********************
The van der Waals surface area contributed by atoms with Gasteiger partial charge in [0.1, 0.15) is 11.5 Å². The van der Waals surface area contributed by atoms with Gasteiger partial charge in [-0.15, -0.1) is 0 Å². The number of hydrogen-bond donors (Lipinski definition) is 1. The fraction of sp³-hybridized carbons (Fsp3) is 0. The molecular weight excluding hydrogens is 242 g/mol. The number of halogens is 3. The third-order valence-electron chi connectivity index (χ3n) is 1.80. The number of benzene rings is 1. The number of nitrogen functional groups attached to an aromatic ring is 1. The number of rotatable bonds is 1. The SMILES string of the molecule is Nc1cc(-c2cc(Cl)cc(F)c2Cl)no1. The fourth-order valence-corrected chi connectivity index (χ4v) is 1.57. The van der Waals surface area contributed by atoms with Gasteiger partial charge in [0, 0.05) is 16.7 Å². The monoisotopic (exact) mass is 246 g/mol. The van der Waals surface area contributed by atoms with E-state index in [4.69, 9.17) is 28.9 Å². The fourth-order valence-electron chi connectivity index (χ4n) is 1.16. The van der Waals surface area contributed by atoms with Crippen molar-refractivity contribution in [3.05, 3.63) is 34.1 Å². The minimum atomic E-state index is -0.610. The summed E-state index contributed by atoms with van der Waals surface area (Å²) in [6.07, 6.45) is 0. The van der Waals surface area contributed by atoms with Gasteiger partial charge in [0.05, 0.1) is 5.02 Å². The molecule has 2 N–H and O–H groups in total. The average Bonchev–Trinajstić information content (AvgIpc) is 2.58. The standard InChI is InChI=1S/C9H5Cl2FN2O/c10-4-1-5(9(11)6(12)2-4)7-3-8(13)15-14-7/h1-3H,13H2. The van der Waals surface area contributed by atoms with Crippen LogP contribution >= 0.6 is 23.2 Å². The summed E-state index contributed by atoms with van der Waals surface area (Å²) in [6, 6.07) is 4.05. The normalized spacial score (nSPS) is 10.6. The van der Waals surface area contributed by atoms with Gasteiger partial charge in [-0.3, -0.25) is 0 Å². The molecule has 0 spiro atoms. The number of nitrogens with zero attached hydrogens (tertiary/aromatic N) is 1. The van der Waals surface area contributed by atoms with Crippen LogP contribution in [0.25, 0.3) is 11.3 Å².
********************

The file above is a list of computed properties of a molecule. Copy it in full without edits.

The van der Waals surface area contributed by atoms with Gasteiger partial charge in [0.1, 0.15) is 11.5 Å². The van der Waals surface area contributed by atoms with Gasteiger partial charge in [-0.15, -0.1) is 0 Å². The number of hydrogen-bond donors (Lipinski definition) is 1. The fraction of sp³-hybridized carbons (Fsp3) is 0. The molecular weight excluding hydrogens is 242 g/mol. The number of halogens is 3. The third-order valence-electron chi connectivity index (χ3n) is 1.80. The number of benzene rings is 1. The number of nitrogen functional groups attached to an aromatic ring is 1. The number of rotatable bonds is 1. The SMILES string of the molecule is Nc1cc(-c2cc(Cl)cc(F)c2Cl)no1. The fourth-order valence-corrected chi connectivity index (χ4v) is 1.57. The van der Waals surface area contributed by atoms with Gasteiger partial charge in [0, 0.05) is 16.7 Å². The monoisotopic (exact) mass is 246 g/mol. The van der Waals surface area contributed by atoms with E-state index in [4.69, 9.17) is 28.9 Å². The fourth-order valence-electron chi connectivity index (χ4n) is 1.16. The van der Waals surface area contributed by atoms with Crippen molar-refractivity contribution in [3.05, 3.63) is 34.1 Å². The minimum atomic E-state index is -0.610. The summed E-state index contributed by atoms with van der Waals surface area (Å²) in [6.07, 6.45) is 0. The van der Waals surface area contributed by atoms with Gasteiger partial charge in [0.05, 0.1) is 5.02 Å². The molecule has 2 N–H and O–H groups in total. The average Bonchev–Trinajstić information content (AvgIpc) is 2.58. The standard InChI is InChI=1S/C9H5Cl2FN2O/c10-4-1-5(9(11)6(12)2-4)7-3-8(13)15-14-7/h1-3H,13H2. The van der Waals surface area contributed by atoms with Crippen LogP contribution >= 0.6 is 23.2 Å². The summed E-state index contributed by atoms with van der Waals surface area (Å²) in [6, 6.07) is 4.05. The normalized spacial score (nSPS) is 10.6. The van der Waals surface area contributed by atoms with Gasteiger partial charge in [-0.3, -0.25) is 0 Å². The molecule has 0 spiro atoms. The number of nitrogens with zero attached hydrogens (tertiary/aromatic N) is 1. The van der Waals surface area contributed by atoms with Crippen LogP contribution in [0.25, 0.3) is 11.3 Å².